EY says another 16 countries require visitors to register depending on length of stay, type of activity, industry or contract type. There are two countries where no registration is required: The Netherlands and the United Kingdom.

However, recent clarification from the European Commission, entitled Practical Guide on Posting (published September 2019), suggests many business trips will not be affected, even to the 12 countries where EY says there are no exceptions. Section 2.4 states: “Workers who are sent temporarily to work in another Member State, but do not provide services there, are not posted workers. This is the case, for example, of workers on business trips (when no service is provided), attending conferences, meetings, fairs, following training etc.” Even so, claims EY’s Bacon, “different countries have differing interpretations and applications of the principles.”

Why is this a problem for business travel?
The first challenge is uncertainty. Each EU country is applying the directive differently, and the information provided by them is limited and confusing. Some haven’t even adopted the relevant national legislation yet.

The second challenge is that PWD presents businesses with two unpleasant alternatives:

Try to comply with the law
This will be very complex, time-consuming and expensive.

Ignore the law
PWD laws are hard to comply with, but they are also hard to enforce. While it clearly is important to follow the registration rules for the kind of blue-collar assignments the directive was primarily intended to cover, it may be tempting to ignore compliance for white-collar workers. However, warns EY, potential penalties for non-compliance can be severe. These include fines of up to €500,000, prosecution of the responsible manager and exclusion from public subsidies and contracts.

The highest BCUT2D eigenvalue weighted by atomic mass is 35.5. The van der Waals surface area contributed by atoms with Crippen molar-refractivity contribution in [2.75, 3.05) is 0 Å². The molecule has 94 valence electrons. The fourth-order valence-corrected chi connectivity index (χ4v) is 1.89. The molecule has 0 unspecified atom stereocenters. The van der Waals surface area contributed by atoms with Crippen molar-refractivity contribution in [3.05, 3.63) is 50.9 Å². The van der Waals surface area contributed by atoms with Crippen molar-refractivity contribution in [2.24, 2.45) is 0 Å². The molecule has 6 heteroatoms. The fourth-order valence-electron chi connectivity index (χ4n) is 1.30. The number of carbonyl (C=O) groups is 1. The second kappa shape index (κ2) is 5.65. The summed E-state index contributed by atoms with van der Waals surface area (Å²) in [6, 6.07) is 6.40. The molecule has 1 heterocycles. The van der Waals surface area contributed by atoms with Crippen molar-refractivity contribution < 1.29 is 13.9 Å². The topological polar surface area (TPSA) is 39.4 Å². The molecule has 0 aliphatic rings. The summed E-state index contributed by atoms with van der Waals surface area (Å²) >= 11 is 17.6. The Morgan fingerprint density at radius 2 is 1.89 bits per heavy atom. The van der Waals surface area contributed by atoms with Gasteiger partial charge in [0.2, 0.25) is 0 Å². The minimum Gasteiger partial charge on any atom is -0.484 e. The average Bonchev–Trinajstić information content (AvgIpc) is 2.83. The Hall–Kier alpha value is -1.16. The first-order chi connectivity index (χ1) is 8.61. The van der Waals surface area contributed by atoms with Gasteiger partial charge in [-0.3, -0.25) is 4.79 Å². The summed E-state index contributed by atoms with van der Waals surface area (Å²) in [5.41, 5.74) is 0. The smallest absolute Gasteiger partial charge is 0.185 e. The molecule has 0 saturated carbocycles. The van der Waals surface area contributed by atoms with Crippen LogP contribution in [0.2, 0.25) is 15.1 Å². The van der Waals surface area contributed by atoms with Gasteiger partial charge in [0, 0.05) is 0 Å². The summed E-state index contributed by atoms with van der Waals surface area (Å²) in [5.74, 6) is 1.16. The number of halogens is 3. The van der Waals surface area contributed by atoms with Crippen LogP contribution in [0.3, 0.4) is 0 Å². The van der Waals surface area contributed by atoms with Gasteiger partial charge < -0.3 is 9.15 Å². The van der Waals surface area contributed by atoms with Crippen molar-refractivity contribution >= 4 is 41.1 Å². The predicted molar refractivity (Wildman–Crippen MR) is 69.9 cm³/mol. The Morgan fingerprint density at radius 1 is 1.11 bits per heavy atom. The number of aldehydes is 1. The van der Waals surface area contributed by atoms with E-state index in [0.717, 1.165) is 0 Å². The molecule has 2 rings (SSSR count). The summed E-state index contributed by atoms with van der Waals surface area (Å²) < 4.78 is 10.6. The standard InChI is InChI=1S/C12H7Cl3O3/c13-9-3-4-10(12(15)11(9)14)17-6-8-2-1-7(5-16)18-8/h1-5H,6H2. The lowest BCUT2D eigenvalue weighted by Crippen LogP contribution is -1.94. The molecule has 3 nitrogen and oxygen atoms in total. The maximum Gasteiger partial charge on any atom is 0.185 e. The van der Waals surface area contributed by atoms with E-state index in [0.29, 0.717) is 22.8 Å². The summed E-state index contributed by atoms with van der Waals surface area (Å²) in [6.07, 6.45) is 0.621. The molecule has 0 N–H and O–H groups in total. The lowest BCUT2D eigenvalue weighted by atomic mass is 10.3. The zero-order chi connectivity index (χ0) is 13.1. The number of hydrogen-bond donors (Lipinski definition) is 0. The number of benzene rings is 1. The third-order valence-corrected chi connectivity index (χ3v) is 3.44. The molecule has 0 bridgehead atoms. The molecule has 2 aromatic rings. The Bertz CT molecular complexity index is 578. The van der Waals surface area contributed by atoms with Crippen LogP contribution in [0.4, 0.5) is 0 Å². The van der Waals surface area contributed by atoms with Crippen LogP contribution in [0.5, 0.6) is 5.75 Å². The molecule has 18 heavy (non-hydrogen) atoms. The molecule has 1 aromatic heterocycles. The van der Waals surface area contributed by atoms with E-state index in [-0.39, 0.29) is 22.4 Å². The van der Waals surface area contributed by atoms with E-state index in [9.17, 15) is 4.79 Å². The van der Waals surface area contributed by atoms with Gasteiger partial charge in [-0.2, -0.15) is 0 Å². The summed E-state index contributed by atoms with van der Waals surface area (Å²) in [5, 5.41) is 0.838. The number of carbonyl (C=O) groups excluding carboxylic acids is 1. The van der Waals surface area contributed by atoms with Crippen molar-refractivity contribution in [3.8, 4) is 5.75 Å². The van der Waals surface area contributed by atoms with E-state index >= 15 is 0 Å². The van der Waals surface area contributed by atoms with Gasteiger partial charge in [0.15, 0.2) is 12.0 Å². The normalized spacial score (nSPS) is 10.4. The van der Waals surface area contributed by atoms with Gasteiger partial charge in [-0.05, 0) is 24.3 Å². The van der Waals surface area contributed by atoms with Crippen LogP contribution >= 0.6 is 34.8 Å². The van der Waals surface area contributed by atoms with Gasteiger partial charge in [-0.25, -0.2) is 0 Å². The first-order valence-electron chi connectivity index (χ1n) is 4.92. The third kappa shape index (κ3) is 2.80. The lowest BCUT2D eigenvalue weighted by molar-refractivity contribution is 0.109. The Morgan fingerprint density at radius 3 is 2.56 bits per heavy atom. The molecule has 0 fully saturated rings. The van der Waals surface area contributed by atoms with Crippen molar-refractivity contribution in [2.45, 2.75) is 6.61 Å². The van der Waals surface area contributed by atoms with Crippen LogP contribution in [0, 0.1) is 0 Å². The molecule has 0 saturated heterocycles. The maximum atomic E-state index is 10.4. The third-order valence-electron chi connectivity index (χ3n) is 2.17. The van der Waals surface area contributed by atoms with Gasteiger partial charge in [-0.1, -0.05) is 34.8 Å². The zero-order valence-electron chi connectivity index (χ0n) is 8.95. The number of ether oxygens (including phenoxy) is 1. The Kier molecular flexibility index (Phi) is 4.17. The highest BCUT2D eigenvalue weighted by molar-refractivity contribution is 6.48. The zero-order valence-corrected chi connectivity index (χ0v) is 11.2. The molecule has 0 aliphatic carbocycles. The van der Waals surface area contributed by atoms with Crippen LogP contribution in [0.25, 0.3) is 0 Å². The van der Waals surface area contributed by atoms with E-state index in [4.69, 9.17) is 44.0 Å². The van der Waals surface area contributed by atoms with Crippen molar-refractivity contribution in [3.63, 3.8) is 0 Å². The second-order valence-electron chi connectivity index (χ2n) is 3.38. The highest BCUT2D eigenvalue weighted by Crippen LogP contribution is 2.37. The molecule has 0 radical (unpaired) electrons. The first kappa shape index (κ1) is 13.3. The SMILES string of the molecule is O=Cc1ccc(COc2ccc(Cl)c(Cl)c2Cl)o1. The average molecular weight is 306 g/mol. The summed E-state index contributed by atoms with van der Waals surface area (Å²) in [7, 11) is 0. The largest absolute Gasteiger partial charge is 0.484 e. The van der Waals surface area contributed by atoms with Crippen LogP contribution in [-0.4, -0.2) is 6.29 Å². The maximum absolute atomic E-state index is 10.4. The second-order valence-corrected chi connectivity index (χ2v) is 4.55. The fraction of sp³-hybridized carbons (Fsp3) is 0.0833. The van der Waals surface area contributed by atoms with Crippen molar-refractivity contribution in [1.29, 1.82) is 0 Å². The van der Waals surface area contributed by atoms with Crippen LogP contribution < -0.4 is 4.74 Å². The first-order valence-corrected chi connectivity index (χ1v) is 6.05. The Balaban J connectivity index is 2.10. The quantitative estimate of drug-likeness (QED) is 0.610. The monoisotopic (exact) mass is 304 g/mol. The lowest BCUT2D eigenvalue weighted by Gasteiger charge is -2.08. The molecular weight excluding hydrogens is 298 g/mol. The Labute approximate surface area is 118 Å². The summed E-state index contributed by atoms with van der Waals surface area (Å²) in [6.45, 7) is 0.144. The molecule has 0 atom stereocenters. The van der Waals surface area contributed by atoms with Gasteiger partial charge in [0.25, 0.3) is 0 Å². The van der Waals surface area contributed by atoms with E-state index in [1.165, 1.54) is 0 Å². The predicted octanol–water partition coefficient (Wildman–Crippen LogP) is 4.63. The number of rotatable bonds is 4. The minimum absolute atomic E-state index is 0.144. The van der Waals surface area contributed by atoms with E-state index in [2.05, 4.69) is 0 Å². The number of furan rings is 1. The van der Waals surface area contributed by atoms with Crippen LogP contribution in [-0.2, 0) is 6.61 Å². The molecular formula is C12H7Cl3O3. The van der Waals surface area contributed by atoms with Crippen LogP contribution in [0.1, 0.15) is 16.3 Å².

What’s the solution?
Don’t ignore it
In a world where digital passports leave a trail when travellers enter and exit countries, Bacon suggests ignoring the PWD would be a mistake. “If you do nothing, expect audit and enforcement activity to catch up with you,” he says.

Even if your company doesn’t fully comply with the stringent requirements of registering and documenting travellers, “it is better to have started the journey and at least done something,” says Bacon. “If you have a story [that you are attempting to comply], you are more likely to get a sympathetic hearing.”

Inform yourself
Start to educate yourself on the directive and how it could affect your travel programme. Talk to internal departments, such as legal and HR, and to any relevant external advisers, and understand who in your organisation is taking ownership of this issue.

Gauge how you will be affected
If your company sends blue-collar workers to work on projects in France, for example, you could be heavily affected. Understand generally whether your company’s activities are in a sector covered by the directive.

Start registering trips